It’s a downer to live with headaches so awful that they
make you throw up or send you to bed in a darkened room.
So you might expect
depression to be more common in migraine sufferers than in the general
population, and that’s exactly what researchers have found. But it seems that
the link may be more than just psychological.
The latest study to look at the migraine-mood connection
included over 36,000 women enrolled in the National Institutes of Health-funded
Women’s Health Study. These women, who were depression-free when the research
began, were followed for an average of 14 years. During that time, women with a
history of migraines, either currently or in the past, were 40 percent more
likely to develop depression than those with no such history.
Some migraines are preceded by auras—visual disturbances such
as flashing lights, zigzag lines, or a temporary loss of vision. In this study,
the risk of depression in migraine sufferers was the same whether or not auras occurred.
One limitation of the study is that it included only women
age 45 and older, but migraines typically begin earlier in life. It’s possible
that focusing on an older age group may have skewed the findings. Yet if anything,
the results might be a bit on the low side. Previous research had suggested
that depression might be twice as common in migraine sufferers as in those who
don’t have headaches.
Researchers are still sorting out exactly how depression and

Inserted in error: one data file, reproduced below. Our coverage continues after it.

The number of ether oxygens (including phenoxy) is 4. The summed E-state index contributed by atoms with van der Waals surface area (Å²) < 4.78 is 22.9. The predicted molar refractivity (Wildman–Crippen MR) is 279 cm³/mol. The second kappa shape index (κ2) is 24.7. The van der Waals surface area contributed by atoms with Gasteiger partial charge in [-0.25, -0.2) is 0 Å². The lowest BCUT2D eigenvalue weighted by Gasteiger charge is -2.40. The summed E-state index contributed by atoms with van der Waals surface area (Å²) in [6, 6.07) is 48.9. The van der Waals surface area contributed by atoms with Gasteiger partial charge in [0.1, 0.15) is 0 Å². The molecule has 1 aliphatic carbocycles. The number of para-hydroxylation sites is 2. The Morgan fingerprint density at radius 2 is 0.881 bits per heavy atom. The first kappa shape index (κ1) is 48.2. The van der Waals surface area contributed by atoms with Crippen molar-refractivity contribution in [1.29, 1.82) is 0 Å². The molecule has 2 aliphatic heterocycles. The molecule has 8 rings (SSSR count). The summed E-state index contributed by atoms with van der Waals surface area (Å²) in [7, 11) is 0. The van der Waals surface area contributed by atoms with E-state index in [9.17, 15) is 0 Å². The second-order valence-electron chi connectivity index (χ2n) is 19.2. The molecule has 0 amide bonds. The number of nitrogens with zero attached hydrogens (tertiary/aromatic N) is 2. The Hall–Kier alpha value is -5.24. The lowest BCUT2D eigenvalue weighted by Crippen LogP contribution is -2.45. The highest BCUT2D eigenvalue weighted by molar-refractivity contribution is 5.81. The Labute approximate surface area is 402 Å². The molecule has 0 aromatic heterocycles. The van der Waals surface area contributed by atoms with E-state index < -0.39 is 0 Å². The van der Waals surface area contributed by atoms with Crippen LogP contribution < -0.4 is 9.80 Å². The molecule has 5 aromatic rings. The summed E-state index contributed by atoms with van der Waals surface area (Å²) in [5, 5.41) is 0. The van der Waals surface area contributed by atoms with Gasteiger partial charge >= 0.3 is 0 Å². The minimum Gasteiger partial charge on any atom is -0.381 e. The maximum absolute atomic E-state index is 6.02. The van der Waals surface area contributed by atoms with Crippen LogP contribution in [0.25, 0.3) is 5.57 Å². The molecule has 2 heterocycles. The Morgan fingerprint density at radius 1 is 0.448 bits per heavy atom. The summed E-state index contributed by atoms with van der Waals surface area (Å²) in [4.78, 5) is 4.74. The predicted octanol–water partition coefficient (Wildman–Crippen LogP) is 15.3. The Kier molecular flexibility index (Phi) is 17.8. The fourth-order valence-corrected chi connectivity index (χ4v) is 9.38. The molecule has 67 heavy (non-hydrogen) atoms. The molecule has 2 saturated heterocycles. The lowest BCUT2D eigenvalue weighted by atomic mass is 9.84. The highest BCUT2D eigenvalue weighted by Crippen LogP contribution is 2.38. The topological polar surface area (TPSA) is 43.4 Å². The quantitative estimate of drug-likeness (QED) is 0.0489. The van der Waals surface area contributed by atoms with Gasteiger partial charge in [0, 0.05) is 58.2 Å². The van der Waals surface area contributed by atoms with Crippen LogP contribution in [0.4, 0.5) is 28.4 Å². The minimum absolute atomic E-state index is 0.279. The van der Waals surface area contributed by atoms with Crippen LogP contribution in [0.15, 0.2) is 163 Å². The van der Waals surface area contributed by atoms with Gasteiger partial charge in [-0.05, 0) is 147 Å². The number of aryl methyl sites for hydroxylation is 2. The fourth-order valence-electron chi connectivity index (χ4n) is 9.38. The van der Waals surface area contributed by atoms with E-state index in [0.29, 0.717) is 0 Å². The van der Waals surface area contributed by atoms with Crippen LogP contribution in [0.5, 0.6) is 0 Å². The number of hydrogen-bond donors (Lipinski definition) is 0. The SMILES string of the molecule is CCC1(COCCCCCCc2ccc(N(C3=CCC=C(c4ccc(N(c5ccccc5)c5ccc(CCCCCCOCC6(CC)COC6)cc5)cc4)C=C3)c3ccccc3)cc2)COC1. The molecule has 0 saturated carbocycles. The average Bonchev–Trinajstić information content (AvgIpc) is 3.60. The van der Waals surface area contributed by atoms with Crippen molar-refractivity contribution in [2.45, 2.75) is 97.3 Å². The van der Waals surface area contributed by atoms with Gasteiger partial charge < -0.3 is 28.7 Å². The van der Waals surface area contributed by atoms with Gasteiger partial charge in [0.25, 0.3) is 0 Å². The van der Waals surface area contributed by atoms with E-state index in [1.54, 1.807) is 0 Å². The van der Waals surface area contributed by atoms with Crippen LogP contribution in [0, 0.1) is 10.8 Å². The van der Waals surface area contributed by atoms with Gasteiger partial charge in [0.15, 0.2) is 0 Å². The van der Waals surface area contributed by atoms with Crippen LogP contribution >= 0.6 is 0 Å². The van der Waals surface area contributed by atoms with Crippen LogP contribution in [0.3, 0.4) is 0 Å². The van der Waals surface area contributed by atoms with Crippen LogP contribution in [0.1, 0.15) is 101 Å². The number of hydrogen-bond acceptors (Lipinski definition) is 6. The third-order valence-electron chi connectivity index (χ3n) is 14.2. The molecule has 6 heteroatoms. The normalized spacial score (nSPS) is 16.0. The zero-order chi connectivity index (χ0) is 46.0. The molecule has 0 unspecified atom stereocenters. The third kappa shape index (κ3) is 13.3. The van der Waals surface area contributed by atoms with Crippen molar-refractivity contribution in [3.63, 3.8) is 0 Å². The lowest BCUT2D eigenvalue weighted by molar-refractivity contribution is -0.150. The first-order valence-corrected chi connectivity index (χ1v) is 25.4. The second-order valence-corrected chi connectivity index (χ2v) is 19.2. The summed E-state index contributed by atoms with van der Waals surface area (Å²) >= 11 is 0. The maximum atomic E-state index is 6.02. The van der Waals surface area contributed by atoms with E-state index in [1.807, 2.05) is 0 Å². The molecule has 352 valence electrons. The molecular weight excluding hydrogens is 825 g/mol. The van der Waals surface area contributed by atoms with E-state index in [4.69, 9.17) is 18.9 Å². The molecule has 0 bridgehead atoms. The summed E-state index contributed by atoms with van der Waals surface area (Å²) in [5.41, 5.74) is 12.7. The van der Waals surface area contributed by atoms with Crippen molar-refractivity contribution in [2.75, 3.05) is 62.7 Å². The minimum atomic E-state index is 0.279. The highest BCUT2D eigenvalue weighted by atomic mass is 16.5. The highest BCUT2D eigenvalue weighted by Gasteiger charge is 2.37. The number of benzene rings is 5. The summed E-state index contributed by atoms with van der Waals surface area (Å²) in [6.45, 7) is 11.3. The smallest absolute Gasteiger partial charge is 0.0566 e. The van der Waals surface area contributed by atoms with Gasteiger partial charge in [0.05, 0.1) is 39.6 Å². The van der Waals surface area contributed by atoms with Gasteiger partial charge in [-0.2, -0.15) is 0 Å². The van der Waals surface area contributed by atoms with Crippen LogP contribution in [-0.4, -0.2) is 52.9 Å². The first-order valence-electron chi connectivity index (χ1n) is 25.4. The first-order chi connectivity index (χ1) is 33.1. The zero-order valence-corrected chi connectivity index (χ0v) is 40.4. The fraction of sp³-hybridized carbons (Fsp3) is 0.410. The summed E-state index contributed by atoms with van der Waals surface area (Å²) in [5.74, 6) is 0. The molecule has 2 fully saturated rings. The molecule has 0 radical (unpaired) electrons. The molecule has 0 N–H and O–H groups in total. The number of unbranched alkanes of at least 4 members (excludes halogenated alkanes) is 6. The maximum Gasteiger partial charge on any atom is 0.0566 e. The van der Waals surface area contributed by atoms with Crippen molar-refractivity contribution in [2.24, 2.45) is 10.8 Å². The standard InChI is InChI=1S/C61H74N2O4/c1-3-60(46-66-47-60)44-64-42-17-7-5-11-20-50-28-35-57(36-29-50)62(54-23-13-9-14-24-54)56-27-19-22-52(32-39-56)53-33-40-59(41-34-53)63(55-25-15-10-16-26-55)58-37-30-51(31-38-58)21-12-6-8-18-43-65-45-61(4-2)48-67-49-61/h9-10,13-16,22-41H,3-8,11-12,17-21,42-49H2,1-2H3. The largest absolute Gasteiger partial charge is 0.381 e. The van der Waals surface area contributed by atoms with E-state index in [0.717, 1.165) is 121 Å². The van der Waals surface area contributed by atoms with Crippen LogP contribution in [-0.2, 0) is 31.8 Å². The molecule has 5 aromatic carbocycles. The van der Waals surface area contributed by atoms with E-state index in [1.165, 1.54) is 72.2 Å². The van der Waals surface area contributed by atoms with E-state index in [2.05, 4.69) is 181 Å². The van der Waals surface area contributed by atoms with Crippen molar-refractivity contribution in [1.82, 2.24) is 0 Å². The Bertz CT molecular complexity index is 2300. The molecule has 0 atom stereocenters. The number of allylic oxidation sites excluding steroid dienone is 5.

migraines may be linked. Migraines cause severe throbbing or pulsing pain in
one area of the head, often accompanied by nausea, vomiting, or intense sensitivity to
light and sound. The headaches can be debilitating enough to drive people to their
beds, and the misery sometimes lasts for days.
On a psychological level, living with this kind of recurring
pain can be stressful. For people prone to depression, it’s certainly plausible
that the stress might contribute to their dark moods.
may play a role as well. Researchers from Leiden
University Medical Center in the Netherlands studied over 2,600 members
of a large extended family. They found evidence for a shared genetic factor in
depression and migraines, particularly migraines with auras.
On a physiological level, genes could affect molecular
pathways that are involved in both conditions. Research suggests
that the diseases may share common pathways for serotonin and glutamate, two
key brain chemicals.
The bottom line: There’s still a lot to be learned about the
relationship between migraines and depression. But the two often occur
together. And when they do, getting help for both may help maximize the
management of each.